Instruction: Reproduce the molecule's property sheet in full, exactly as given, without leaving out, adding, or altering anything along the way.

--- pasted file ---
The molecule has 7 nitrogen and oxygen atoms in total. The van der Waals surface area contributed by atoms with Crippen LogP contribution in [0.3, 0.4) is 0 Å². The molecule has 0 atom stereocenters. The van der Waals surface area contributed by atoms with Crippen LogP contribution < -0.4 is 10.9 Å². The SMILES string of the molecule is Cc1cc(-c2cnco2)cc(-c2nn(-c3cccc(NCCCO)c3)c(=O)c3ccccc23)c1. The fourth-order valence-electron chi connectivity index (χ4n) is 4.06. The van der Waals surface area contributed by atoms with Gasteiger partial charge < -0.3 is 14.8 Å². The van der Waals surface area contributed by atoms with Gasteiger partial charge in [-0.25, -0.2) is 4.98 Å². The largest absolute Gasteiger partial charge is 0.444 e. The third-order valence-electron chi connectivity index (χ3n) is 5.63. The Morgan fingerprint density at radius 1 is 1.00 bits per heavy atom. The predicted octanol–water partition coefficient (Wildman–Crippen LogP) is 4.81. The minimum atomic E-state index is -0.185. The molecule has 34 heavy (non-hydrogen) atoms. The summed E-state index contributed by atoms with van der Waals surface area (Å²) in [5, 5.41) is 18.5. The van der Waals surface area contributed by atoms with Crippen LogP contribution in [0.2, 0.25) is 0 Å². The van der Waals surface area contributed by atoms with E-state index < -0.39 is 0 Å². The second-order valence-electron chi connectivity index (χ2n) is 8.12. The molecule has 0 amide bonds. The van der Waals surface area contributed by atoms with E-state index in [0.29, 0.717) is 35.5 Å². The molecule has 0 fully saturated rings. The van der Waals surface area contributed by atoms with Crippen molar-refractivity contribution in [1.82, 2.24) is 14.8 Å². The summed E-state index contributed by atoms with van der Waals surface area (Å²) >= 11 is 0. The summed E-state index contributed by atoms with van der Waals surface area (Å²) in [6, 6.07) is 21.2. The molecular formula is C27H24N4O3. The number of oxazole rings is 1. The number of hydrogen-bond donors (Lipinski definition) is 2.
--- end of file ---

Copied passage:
The molecule has 7 nitrogen and oxygen atoms in total. The van der Waals surface area contributed by atoms with Crippen LogP contribution in [0.3, 0.4) is 0 Å². The molecule has 0 atom stereocenters. The van der Waals surface area contributed by atoms with Crippen LogP contribution < -0.4 is 10.9 Å². The SMILES string of the molecule is Cc1cc(-c2cnco2)cc(-c2nn(-c3cccc(NCCCO)c3)c(=O)c3ccccc23)c1. The fourth-order valence-electron chi connectivity index (χ4n) is 4.06. The van der Waals surface area contributed by atoms with Gasteiger partial charge < -0.3 is 14.8 Å². The van der Waals surface area contributed by atoms with Gasteiger partial charge in [-0.25, -0.2) is 4.98 Å². The largest absolute Gasteiger partial charge is 0.444 e. The third-order valence-electron chi connectivity index (χ3n) is 5.63. The Morgan fingerprint density at radius 1 is 1.00 bits per heavy atom. The predicted octanol–water partition coefficient (Wildman–Crippen LogP) is 4.81. The minimum atomic E-state index is -0.185. The molecule has 34 heavy (non-hydrogen) atoms. The summed E-state index contributed by atoms with van der Waals surface area (Å²) in [5, 5.41) is 18.5. The van der Waals surface area contributed by atoms with Crippen LogP contribution in [0.2, 0.25) is 0 Å². The van der Waals surface area contributed by atoms with E-state index < -0.39 is 0 Å². The second-order valence-electron chi connectivity index (χ2n) is 8.12. The molecule has 0 amide bonds. The van der Waals surface area contributed by atoms with E-state index in [0.29, 0.717) is 35.5 Å². The molecule has 0 fully saturated rings. The van der Waals surface area contributed by atoms with Crippen molar-refractivity contribution in [1.82, 2.24) is 14.8 Å². The summed E-state index contributed by atoms with van der Waals surface area (Å²) >= 11 is 0. The summed E-state index contributed by atoms with van der Waals surface area (Å²) in [6, 6.07) is 21.2. The molecular formula is C27H24N4O3. The number of oxazole rings is 1. The number of hydrogen-bond donors (Lipinski definition) is 2.